Yesterday was stir up Monday here.  OK I know it should have been stir up Sunday but there was not a spare moment on Sunday.  The house smelled fab and it felt as though the countdown to Christmas had officially begun.   I’ve used Margaret Costa’s recipe for Christmas cake for more years than I care to remember and it gets compliments every time. Its from her Four Season’s Cookery Book which was dropping to bits till I was bought a replacement.   Thank goodness someone decided to do a reprint.  This is the recipe for the 9″ cake http://www.foodari.com/Recipes/Sarah%20Scott/Christmas-Cake but if you get hold of the book there are quantities for all sizes from 7″ to 12″.

Here it is on its way out of the oven….tempting but no, it’s wrapped in foil and in a cake tin now. 

It’s so good that last night when I told a friend what I’d been up to she looked appealingly and so yes, I’ll be making another one!  It’s a rich traditional cake with more fruit than mixture.  And here it gets well fed with brandy at least once a week till the week before Christmas when it gets a tick coating of maripan and a topping of royal icing.  Very traditional but I love Christmas cake…especially with a chunk of Wensleydale cheese in good Yorkshire tradition.

The cakey smell isn’t the only thing that’s making me feel Christmassy.   The Christmas craft fair season is in full swing and I’m taking my goodies here there and everywhere at the moment.  Goole last week, Barnsley this morning and Apperley Bridge on Saturday.  I really know how to live the high life!  Take a look at the events page to see where I’ll be next.

And fairs mean glitter and gold paint.   So much of it I had to explain why I had gold fingers the other day – couldn’t get the stuff off – but have now bought more terps.

Come along to one and say hello if you have a minute – I love to see a friendly face……

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Christmas is coming….

I’m planning to take a space at Fabrication Shop, Kirkgate, Leeds City Centre in the run up to Christmas where I’ll have wreaths, planters and gifts.  Since it’s a new venture I’m after your help.  If you’ve got a minute tell me what kind of thing you buy at Christmas that’d be great, and feel free to add any other comments!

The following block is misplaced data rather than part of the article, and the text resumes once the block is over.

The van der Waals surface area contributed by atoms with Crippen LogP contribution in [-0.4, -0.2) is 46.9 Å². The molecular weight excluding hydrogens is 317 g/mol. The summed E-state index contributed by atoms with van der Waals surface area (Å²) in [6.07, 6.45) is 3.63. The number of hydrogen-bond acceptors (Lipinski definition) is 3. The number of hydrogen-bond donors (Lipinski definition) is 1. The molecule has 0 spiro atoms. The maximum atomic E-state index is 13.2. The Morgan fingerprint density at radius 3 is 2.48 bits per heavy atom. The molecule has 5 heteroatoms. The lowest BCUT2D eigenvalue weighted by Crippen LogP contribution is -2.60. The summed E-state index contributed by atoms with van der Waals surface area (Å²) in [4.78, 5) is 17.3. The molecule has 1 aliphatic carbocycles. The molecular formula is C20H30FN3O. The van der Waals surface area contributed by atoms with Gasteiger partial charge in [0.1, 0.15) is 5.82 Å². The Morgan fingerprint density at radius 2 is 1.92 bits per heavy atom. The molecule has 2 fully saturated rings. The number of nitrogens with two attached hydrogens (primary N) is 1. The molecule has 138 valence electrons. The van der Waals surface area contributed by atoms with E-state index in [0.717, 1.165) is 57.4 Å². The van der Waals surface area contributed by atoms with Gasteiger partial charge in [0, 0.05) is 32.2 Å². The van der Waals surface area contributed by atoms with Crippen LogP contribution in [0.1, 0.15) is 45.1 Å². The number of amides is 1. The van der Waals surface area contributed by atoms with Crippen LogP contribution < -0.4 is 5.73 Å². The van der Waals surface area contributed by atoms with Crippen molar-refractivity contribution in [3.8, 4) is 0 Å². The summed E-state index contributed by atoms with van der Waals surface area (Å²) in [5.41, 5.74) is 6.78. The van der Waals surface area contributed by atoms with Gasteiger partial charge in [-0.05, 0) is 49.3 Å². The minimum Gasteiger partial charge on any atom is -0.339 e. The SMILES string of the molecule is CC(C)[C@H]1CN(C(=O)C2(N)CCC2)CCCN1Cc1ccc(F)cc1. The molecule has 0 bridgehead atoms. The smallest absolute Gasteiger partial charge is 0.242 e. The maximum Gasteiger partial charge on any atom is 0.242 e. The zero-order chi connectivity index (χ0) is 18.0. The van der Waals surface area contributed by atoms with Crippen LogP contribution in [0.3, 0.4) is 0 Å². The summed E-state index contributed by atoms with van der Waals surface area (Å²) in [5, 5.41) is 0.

Hope to see you in the shop!

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Sabotaged photos

I thought I’d take a pic or two of the winter planters I’d done….but then Gloria thought she’d take a swipe at the berries on the gaultheria…..see swiftly moving hen aiming for red berries.

OK so I shooed her off and tried again.  No hens to be seen, great, point the camera at the planter and ……peck!   Straight at the phone..Gloria and her friend this time.   “Is it edible, no, well let’s have another peck anyhow”……..so I gave up till they were in bed…but of course then it was dark.  You can’t win sometimes.

Hopefully you can see what we have here though.   A full sized old fashioned zinc pail filled with a 2ft conifer, gaultheria which has lovely red berries flowing over the front, with trailing ivy and pansies or violas  All should do beautifully well on your doorstep all winter.

Put a string of battery operated lights round the little tree and you’ll have a lovely Christmassy welcome on your doorstep later in the winter as well.

And if you want to you can plant everything in the garden when it gets too big for the bucket.  Don’t panic though the thuja (confier) is slow growing so you’re not looking at a hugenormous monster like leylandii!

So here it is in the dark.  Difficult to see I know but I hope you get the idea!

The buckets cost £30 delivered to Leeds postcodes and the Pontefract/Castleford areas.  Please get in touch via the contact form on the site if you’d like one.

I deliver little planters as well but it’s way too dark to take any pictures now.  Will have a go tomorrow.

You’ve seen the autumn wreath before but I’ve had requests to deliver them as well.   Here it is again if you fancy one too:

The base is a wicker frame decorated with seed heads and berries from the garden and the hedgerow.  The frame itself will last for several years so you can decorate it again every season if you want to, and the berries and greenery will last outside for many weeks….the colder it gets the longer they’ll last!  There are some advantages to the cold weather.

Delivered to the same areas as the planter the wreath will cost £28.00.

I have no idea when I’ll be able to take orders on line (I’m sorry)…. technology and I fight daily.  So if you’d like either the planter or the wreath drop me a note – just click on contact in the menu bar and drop me a line.

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Relaxed country look wedding

Generally when I take a brief for a wedding the bride and maybe her mother or chief bridesmaid and I will go over pictures, flower varieties and the colour scheme for the day.  Sometimes they take away magazines or books for inspiration and we visit the venue, and then we get a list together.   Once I know what’s wanted and everything’s confirmed I file away all the details until much much nearer to the wedding.